The Supreme Court yesterday dealt what may be a fatal blow to affirmative action by the federal government.
It did so by re-interpreting a 1980 decision of the court and explicitly over-ruling a 1990 decision. Conservative justices -- as the five members of the majority all are -- usually accept precedents. Sensitive to anticipated criticism on this score, Justice Sandra Day O'Connor said of the change in the court's tune, "We do not depart from the fabric of the law; we restore it." That led dissenter John Paul Stevens to observe that this invited skepticism. It sure does.
Affirmative action in behalf of minorities (and women) by government has proved a good tool in overcoming the effects of past and lingering discrimination. The court ruled previously that state and local governments are extremely limited in engaging in this practice. Their affirmative action and contract set-aside policies are subjected to "strict scrutiny" by courts. That has meant that only "narrowly-tailored" measures in behalf of "compelling" governmental interests were constitutional. It also meant that almost all such preferences were unconstitutional. But the federal government was treated differently. That was because the Fourteenth Amendment specifically gives Congress "enhanced" powers to see that blacks are protected against government discrimination.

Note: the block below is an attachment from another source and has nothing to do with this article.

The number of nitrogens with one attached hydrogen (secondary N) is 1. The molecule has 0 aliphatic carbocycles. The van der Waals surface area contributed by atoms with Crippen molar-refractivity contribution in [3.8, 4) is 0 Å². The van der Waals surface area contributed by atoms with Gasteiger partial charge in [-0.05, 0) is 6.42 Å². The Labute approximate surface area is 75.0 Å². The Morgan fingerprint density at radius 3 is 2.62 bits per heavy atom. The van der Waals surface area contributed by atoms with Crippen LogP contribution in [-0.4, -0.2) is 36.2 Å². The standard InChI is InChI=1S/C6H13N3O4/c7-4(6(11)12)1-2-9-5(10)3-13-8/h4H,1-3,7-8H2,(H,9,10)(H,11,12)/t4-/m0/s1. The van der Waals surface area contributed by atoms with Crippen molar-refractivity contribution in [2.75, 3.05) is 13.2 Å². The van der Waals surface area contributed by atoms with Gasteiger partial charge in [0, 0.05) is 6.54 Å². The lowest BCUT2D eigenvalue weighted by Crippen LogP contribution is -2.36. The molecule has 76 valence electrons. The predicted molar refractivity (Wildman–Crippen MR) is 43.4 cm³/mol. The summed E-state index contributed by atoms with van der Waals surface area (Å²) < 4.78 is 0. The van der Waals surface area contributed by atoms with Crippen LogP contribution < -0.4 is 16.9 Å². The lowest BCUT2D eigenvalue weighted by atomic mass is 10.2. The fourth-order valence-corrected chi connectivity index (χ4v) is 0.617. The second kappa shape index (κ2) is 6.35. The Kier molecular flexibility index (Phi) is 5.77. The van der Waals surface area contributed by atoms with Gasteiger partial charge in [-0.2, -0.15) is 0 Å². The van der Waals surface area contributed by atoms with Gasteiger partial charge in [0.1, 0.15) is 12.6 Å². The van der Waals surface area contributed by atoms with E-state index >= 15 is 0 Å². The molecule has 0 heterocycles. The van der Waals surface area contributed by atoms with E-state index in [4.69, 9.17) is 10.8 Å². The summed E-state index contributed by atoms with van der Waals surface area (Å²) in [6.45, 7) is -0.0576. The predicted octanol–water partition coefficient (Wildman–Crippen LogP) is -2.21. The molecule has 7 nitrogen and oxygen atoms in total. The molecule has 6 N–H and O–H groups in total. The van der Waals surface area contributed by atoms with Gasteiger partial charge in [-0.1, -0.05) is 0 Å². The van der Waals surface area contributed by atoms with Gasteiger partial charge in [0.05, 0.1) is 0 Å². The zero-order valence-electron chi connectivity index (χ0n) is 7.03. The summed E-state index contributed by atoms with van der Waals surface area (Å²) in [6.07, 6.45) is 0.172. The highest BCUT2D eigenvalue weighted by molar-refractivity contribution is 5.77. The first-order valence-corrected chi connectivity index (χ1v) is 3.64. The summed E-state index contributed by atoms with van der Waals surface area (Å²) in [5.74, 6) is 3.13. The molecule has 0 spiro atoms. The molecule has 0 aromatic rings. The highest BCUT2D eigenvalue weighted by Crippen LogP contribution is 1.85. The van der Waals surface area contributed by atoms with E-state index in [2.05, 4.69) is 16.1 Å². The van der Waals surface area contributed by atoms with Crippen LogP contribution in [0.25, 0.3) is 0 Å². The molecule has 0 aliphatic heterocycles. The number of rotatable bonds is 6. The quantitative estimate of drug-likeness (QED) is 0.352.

Because of Monday's ruling, Congress -- and the executive branch -- will henceforth be as hobbled as other governments, held to the same standard. In cases involving federal affirmative action or set-asides, whites suing to overturn preferential treatment for minorities will win. So probably will men suing to overturn federal preferential treatment for women. Perhaps not always: Justice O'Connor says she does not believe strict scrutiny is "strict in theory and fatal in fact," as critics charge, but we'll soon find out now that the court has reversed itself.
Sometimes government set-asides and affirmative action are unfair. Nevertheless, we believe that in many cases fairness can be achieved only by such approaches. On balance, these programs are good not only for specific beneficiaries but for affected institutions and society as a whole. Many private enterprises have practiced affirmative action and benefited by it. (Private enterprise won't be affected by the court's ruling.)
Those who object to affirmative action and set-asides on constitutional grounds make a simplistic argument that taking race into account is as wrong when practiced by a majority on behalf of a previously discriminated against minority as when practiced by the majority to the detriment of such a minority. That is simply not true. Justice Stevens summed this view up pithily: "[It] disregards the difference between a 'No Trespassing' sign and a welcome mat."